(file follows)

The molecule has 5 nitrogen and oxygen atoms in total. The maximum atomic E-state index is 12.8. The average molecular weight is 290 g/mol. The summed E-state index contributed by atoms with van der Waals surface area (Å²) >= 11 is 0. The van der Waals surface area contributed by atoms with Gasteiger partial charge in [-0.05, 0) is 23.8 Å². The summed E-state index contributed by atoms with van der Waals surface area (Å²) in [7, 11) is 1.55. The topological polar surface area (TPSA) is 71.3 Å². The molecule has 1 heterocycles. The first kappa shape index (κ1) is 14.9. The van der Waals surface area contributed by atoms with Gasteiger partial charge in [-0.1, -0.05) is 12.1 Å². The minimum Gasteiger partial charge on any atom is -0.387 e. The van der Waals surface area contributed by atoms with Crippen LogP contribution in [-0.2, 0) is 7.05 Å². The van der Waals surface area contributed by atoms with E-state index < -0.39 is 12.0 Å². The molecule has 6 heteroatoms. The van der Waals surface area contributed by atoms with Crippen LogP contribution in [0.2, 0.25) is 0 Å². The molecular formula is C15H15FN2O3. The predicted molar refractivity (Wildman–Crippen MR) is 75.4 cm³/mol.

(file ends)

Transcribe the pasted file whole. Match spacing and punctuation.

The molecule has 5 nitrogen and oxygen atoms in total. The maximum atomic E-state index is 12.8. The average molecular weight is 290 g/mol. The summed E-state index contributed by atoms with van der Waals surface area (Å²) >= 11 is 0. The van der Waals surface area contributed by atoms with Gasteiger partial charge in [-0.05, 0) is 23.8 Å². The summed E-state index contributed by atoms with van der Waals surface area (Å²) in [7, 11) is 1.55. The topological polar surface area (TPSA) is 71.3 Å². The molecule has 1 heterocycles. The first kappa shape index (κ1) is 14.9. The van der Waals surface area contributed by atoms with Gasteiger partial charge in [-0.1, -0.05) is 12.1 Å². The minimum Gasteiger partial charge on any atom is -0.387 e. The van der Waals surface area contributed by atoms with Crippen LogP contribution in [-0.2, 0) is 7.05 Å². The van der Waals surface area contributed by atoms with E-state index < -0.39 is 12.0 Å². The molecule has 6 heteroatoms. The van der Waals surface area contributed by atoms with Crippen LogP contribution in [0.2, 0.25) is 0 Å². The molecular formula is C15H15FN2O3. The predicted molar refractivity (Wildman–Crippen MR) is 75.4 cm³/mol.